Can N95 Masks Protect Me from a Virus? The emergence of Wuhan coronavirus (and SARS before that) has a lot of people concerned and stocking up on N95 masks. Viruses and bacteria are generally too small for a mask to protect against, though they are almost always in a droplet from a sneeze or cough. The mask will stop the droplets.

Please also remember that your eyes are another pathway, so glasses or goggles may be prudent. Another good thing about wearing a mask is that it prevents you from touching your nose and mouth! This is a prime route for the spread of viruses.

If you are the infected person, please avoid the masks that have an exhalation valve. They do breathe easier than those without, but they allow unfiltered air to escape the mask, and this may not be what you have in mind.

It’s also recommended that you wear a face mask if you have symptoms and are entering a healthcare facility for treatment, and healthcare professionals would likely benefit from wearing one as well. If you do wear a mask, choose one that can be fitted to your face, and use the same health and hygiene practices you would use to prevent the flu (stay home if you’re sick, wash your hands frequently and thoroughly, avoid close contact with others, and keep the disinfectant handy).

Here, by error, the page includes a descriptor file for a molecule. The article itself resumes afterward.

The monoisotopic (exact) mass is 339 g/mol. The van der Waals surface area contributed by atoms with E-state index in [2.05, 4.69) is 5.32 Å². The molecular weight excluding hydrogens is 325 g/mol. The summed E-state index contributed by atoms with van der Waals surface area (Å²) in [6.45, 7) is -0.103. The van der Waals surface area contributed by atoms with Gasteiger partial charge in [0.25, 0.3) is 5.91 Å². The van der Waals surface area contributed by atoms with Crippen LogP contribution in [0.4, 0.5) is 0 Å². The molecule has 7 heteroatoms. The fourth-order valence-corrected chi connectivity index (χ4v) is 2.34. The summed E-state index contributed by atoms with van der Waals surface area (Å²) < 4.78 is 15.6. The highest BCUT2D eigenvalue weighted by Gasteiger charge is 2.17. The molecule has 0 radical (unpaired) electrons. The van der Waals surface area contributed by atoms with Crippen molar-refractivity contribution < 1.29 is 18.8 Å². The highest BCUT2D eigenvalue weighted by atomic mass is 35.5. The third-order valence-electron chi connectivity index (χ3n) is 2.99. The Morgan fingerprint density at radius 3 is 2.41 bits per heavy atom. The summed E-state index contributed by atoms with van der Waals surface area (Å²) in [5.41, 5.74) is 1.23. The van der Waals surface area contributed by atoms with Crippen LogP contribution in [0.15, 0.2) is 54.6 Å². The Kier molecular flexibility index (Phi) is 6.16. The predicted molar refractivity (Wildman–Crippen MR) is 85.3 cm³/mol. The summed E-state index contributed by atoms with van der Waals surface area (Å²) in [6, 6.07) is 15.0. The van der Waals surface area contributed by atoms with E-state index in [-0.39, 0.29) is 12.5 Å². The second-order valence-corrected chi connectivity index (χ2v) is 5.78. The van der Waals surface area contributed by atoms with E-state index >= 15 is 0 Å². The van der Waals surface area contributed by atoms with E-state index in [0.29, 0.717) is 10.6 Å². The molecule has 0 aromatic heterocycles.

Choosing the right PPE for your workers and job can seem like a daunting prospect, but it’s a necessary one to make sure that everyone stays healthy on the job. PK Safety carries a variety of respirators, face masks, and filters for every worksite need from a variety of trusted brands. Our safety experts can answer your questions about air quality, equipment, and worksite safety online or by phone at 800.829.9580.

Please keep in mind that PK Safety staff are not trained medical professionals and therefore cannot give medical advice. You can find additional information about the Coronavirus from the Centers for Disease Control and Prevention (CDC) by clicking here.



Laboratory biosafety manual
Third edition

Free PDF

NIOSH  - NPPTL - Respirator CDC SITE



NIOSH-Approved Respirators Information